Catherine O'Donnell, News & Information
Tetsuden (Tetsu) Kashima believes it is never too late for justice, and that the best teaching engages students in real-world situations.
For work that grows out of those beliefs, Kashima is the 2009 winner of the James D. Clowes Award. Established in 2003, the award recognizes a UW faculty or staff member for innovative contributions to teaching and learning.
Kashima, a professor of American ethnic studies and adjunct professor of sociology, played a vital role in The Long Journey Home, a ceremony held May 18, 2008. The UW bestowed honorary degrees on 449 Japanese Americans — 66 years after they were dismissed from the University because of their ancestry.
In February 1942, President Franklin D. Roosevelt signed an executive order that led to the internment of nearly 120,000 Japanese Americans living on the West Coast. Two-thirds were American citizens. The U.S. had entered World War II three months earlier, and there were fears — unfounded even then — that Japanese Americans would be disloyal.
Lauro Flores, chairman of the Department of Ethnic Studies, said The Long Journey Home reflects Kashima's "extraordinary ability to encourage others, to bring students, faculty and community leaders together."
Kashima learned the power of teaching when he was an undergraduate at the University of California, Berkeley, and Stanford Lyman, a distinguished professor of sociology, noticed his work.
"When you get to know someone who takes a classroom interest in you, the classroom becomes alive," Kashima said. "I assume that students are taking my class because it in some way interests them. After that, it is the professor's responsibility to nurture that feeling and truly make the class interesting.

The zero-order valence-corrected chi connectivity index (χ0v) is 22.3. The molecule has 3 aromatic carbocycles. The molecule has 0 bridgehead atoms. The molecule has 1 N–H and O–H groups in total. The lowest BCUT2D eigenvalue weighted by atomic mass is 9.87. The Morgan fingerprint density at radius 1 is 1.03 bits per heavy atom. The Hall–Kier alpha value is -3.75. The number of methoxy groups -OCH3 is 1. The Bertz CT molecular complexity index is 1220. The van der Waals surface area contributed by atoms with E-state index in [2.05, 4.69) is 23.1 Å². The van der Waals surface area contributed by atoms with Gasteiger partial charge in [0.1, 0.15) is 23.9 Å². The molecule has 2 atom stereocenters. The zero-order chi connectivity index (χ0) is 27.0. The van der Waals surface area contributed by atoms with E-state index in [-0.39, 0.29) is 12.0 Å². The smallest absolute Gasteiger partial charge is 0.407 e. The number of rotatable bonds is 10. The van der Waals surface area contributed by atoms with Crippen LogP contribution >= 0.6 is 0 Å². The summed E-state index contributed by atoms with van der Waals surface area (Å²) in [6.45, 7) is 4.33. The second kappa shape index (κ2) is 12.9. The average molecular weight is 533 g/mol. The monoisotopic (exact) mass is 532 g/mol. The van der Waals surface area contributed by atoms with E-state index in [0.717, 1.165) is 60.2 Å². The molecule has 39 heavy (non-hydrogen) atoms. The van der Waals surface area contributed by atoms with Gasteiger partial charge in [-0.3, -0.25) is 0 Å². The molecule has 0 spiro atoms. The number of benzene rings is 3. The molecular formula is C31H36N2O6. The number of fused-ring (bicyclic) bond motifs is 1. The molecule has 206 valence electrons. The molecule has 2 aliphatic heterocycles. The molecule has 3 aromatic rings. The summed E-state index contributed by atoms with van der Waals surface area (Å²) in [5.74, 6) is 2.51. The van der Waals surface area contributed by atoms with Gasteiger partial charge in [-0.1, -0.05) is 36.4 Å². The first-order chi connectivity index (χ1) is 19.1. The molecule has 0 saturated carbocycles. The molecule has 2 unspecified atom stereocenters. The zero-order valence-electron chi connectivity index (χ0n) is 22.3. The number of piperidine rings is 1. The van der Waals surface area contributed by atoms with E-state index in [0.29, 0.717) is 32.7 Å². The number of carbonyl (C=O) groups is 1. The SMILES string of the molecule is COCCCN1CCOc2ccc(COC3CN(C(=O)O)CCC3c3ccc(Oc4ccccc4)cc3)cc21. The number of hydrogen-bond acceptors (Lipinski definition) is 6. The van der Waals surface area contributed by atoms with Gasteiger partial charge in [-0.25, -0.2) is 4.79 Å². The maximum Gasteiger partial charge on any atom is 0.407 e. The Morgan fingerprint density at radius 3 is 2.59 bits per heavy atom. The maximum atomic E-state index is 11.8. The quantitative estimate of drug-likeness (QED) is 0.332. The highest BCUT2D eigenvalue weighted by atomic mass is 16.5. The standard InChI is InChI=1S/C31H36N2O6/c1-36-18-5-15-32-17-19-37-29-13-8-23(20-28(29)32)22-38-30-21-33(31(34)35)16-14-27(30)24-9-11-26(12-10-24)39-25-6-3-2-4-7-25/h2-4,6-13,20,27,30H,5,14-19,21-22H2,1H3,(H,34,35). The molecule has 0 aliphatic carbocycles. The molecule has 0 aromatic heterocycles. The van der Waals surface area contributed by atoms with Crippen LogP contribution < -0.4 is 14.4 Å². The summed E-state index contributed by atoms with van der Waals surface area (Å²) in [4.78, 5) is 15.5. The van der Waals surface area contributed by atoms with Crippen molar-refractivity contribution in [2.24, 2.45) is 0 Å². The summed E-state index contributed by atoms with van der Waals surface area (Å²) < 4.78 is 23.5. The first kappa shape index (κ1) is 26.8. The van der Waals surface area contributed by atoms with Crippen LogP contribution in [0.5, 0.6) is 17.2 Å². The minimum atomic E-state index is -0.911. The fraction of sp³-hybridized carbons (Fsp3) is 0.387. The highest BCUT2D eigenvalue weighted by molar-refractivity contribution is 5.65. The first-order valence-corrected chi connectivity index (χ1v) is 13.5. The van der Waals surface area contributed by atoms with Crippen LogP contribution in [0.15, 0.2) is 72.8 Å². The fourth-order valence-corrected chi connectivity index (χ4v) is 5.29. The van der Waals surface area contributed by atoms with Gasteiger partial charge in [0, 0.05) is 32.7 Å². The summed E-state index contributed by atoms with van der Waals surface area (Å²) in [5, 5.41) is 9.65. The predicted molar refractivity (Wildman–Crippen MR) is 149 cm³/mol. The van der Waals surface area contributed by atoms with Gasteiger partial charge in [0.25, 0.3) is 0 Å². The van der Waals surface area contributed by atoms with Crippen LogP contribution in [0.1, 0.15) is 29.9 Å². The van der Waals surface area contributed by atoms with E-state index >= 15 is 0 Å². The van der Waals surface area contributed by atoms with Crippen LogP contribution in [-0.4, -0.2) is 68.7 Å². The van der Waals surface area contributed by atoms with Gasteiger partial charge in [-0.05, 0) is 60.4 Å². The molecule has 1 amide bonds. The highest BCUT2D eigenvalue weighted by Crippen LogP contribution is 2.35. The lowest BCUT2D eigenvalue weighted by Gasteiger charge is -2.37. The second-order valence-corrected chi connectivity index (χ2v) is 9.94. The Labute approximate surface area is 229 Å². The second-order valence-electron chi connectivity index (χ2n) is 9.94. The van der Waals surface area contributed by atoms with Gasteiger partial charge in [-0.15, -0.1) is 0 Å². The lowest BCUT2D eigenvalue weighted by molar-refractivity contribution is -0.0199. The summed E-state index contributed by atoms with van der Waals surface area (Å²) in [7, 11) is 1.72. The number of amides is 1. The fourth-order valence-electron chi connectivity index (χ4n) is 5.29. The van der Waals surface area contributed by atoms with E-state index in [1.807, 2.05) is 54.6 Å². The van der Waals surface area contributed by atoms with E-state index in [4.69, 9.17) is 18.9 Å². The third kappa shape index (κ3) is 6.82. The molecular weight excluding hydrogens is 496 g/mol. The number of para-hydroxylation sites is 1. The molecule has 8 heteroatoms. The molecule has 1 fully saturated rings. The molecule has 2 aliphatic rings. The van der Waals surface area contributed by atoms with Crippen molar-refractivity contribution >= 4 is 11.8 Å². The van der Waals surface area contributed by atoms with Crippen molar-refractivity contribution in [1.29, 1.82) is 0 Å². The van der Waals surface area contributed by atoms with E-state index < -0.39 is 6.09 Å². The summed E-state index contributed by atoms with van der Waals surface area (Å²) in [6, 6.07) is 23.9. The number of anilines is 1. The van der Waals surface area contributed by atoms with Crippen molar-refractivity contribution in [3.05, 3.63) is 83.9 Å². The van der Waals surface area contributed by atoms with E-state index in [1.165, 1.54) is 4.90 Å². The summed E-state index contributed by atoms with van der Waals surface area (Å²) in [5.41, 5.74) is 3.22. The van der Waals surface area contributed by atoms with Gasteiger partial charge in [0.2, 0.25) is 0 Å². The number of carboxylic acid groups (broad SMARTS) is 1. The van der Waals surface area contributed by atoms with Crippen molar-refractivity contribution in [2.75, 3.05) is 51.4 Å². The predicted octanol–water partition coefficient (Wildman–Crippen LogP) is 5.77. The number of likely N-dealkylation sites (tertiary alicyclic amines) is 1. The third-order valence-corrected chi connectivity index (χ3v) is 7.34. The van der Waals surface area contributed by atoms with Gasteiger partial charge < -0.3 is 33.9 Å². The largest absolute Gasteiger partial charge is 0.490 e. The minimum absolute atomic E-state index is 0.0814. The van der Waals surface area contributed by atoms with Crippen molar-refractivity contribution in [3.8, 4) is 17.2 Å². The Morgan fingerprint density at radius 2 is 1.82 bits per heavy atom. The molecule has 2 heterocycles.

"Find ways to get students personally involved in class," he added. "Students like to see that what they have done goes beyond the classroom and the school."
Kashima's students have produced works used in public and permanent ways. For a class on internment camps in North America, students compiled a bibliography on the Minidoka incarceration camp in south central Idaho. Published by the National Park Service with the students' names, it will be available at a visitors center.
Emily Hanako Momohara, an assistant professor at the Art Academy of Cincinnati, said Kashima's class on Japanese American internment inspired her to visit almost all 10 camps and create a documentary. She co-founded Friends of Minidoka, has led pilgrimages to the camp and has assisted the Park Service in Minidoka affairs. Writing of Kashima, Momohara said, "I am privileged to have taken his class, and been the recipient of his mentorship for so many years."
Other Kashima students created DVD documentaries of the Eagledale ferry terminal on Bainbridge Island, where the U.S. military moved the first Japanese Americans on their way to camps. The raw-video footage is available to videographers, assuming credit is given to the students.
Kashima was 1 year old when his family "went to camp." Like other Japanese Americans, they didn't use words like "internment" or "incarceration." And for years afterward, Japanese Americans who had been held in the camps either did not talk about their experiences or focused on more psychologically manageable topics such as their camp gardens or poor food served in mess halls. That reticence may be part of coping, part of Japanese values inherited from the immigrant generation, including honor earned by quiet endurance, Kashima said.
"The older generation tried not to pass on the hurt, the uncertainty, the negative things about ‘camp' to the next generation."
So Kashima didn't think deeply about Japanese Americans and World War II until Lyman gave him a copy of No-No Boy, a 1957 novel by John Okada. Widely read in Asian American literature classes, it concerns the price a young Japanese American man pays for deciding not to serve in American armed forces during the war.
Kashima began asking questions, eventually becoming a sociologist specializing in Japanese American socio-history. "I try," he says, "to engage my students in areas I think interesting and important to sociology, American society, and the University of Washington."
Kashima is married to Cecilia Kanako Kashima, and they have two sons, Daniel Tetsunori and James Tetsuro.